Photo by Ruth Morgan
First Lady of Afro-Cuban Jazz
“Her sweet vocals and explosive harmonies led jazz critics and fans to refer to her as the Latin equivalent to Sarah Vaughn and Ella Fitzgerald.”
From humble beginnings in the Jesús María district of Havana, Cuba, Graciela’s distinctive musical stylings propelled her to Harlem’s world famous Apollo Theatre. Her sweet vocals and explosive harmonies led jazz critics and fans to refer to her as the Latin equivalent to Sarah Vaughn and Ella Fitzgerald.
Graciela was greatly influenced by her older brother Francisco Grillo (Machito) but it was trovadora Maria Teresa Vera, who inspired her to become a singer when she was only six. Her professional career began in 1933 when she joined the all-female group Anacaona, which was the beginning of the ground swell of “all-girl” bands. They weren’t the first, but they became the most famous. Under the direction of flautist Alberto Socarras, they toured throughout Cuba, Puerto Rico, Mexico, and New York. When the bass player was unable to participate in a scheduled series of shows in Paris, Graciela learned acoustic bass in just three months.
Mario Bauzá (who married Graciela’s sister, Estela) formed Machito and The Afro-Cubans in 1939 in New York. It was the first group to fuse jazz arranging techniques with Afro-Cuban rhythms. When Machito was drafted into the U.S. Army in 1943, Bauzá asked Graciela to come to New York, and share singing duties with Puerto Rican singer Polito Galíndez.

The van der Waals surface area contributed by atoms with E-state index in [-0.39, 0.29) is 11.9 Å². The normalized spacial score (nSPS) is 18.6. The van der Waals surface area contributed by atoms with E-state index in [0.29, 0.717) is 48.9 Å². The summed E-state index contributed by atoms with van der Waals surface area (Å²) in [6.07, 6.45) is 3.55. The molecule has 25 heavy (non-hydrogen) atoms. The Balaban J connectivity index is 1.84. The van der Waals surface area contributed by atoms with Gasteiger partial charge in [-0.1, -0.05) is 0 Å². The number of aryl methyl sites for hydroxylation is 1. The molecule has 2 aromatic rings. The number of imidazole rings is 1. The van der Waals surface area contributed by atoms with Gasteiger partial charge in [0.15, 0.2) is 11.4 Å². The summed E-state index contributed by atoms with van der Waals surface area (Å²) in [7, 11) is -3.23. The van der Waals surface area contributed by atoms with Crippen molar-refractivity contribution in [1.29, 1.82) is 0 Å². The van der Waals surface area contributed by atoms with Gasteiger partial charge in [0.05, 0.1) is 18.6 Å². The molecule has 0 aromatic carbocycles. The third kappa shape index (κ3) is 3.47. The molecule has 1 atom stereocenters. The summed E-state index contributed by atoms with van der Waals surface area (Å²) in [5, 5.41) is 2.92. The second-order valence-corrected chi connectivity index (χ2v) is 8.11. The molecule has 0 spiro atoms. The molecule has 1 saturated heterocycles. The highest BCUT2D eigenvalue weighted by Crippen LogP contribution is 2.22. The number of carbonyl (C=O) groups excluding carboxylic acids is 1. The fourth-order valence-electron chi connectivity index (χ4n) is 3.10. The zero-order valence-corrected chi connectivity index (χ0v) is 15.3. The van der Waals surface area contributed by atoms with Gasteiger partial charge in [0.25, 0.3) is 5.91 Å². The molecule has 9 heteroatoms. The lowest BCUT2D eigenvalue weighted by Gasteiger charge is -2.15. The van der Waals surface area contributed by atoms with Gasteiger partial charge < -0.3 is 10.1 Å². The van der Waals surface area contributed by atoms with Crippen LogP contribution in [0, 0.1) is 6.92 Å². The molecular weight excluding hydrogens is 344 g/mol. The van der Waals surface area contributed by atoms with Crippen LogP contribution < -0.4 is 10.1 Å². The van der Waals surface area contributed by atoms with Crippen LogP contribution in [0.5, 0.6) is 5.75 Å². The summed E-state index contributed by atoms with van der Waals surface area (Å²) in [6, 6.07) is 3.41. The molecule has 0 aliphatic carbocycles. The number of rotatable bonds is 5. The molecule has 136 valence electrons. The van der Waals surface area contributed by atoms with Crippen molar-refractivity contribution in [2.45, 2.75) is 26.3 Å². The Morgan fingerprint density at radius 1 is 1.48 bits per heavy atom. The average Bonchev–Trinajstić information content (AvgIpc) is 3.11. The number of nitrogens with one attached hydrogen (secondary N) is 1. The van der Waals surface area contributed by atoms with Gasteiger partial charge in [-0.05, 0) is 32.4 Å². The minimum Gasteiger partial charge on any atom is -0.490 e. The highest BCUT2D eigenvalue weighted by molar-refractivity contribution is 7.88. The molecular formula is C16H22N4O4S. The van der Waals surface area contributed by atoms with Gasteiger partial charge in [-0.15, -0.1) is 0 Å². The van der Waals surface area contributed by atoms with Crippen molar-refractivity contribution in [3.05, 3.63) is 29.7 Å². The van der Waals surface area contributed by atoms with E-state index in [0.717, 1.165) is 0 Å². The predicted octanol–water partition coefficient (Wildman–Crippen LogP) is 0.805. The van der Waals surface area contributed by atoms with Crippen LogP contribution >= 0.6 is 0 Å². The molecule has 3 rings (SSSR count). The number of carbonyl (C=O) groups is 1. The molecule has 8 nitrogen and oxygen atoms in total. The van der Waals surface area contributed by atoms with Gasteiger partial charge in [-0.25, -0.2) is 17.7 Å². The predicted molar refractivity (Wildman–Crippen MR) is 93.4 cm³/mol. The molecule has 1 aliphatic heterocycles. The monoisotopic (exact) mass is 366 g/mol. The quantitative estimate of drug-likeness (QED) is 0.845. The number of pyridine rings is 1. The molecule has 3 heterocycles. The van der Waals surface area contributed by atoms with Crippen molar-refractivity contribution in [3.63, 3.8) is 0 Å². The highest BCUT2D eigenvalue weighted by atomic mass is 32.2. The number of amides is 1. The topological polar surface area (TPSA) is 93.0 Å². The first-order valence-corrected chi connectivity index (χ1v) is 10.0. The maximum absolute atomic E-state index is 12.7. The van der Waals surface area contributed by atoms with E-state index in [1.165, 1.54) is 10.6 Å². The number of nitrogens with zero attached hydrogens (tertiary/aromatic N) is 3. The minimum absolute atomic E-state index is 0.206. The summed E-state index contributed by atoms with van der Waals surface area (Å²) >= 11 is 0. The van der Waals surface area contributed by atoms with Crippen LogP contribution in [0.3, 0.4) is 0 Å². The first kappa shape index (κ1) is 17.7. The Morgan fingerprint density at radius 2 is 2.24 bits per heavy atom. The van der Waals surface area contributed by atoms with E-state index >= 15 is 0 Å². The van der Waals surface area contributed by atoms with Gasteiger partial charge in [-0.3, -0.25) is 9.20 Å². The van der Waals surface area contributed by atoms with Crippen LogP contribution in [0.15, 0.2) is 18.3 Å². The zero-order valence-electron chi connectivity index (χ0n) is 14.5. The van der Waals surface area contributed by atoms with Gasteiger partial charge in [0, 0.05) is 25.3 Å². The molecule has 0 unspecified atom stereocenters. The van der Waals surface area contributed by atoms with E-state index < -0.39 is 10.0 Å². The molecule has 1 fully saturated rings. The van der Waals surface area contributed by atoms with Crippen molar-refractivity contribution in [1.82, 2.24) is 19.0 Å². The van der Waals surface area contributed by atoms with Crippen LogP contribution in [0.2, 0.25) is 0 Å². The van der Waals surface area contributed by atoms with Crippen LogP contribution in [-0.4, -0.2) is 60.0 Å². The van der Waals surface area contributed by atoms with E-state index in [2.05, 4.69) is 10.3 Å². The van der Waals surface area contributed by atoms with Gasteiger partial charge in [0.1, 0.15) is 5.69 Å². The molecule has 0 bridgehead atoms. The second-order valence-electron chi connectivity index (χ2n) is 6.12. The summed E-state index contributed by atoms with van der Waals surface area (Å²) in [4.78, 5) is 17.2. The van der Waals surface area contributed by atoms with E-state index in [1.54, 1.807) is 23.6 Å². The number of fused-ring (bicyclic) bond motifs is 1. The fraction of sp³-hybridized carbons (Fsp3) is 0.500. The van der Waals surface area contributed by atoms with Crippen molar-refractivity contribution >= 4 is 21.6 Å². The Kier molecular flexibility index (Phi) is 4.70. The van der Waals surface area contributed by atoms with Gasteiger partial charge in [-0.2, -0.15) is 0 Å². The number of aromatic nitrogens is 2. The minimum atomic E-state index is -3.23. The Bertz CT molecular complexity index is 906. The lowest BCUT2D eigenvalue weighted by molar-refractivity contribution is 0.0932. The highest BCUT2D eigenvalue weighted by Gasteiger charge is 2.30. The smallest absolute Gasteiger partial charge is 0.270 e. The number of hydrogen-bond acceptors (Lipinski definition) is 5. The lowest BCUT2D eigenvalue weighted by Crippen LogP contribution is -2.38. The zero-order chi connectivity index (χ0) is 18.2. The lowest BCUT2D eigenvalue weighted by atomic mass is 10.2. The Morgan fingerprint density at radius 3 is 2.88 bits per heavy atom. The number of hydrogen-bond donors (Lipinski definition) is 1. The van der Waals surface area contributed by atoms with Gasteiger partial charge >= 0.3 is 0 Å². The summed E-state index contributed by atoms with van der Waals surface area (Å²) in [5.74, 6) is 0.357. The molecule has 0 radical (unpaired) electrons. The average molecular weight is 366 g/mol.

Graciela continued with the band even after Machito’s return. For over three decades she was a dominant female performer, going beyond the popular mambo era. She and the group played a significant role in the creation of Afro-Cuban jazz and New York City’s Latin music sound. She is especially remembered for her boleros, and major hit Si, Sí, No, No (composed by Blanco Suazo), which became her “signature” song.
In the 1970s Mario Bauzá and Graciela left Machito’s band. In 1986 when Bauzá formed the Afro Cuban Jazz Orchestra, Graciela joined him as the principal vocalist. After Bauzá’s death in 1993 she went into semi-retirement, making occasional public appearances and cameos on various recordings.
She has appeared on over 50 albums throughout her career and is known as the First Lady of Afro-Cuban Jazz. Her most recent recording in 2004, Candido and Graciela—Inolvidable joined her with legendary congüero and fellow countryman, Candido Camero, earning them a Grammy nomination. Graciela remains a revered and legendary icon in the world of Latin music.
—by ELENA MARTÍNEZ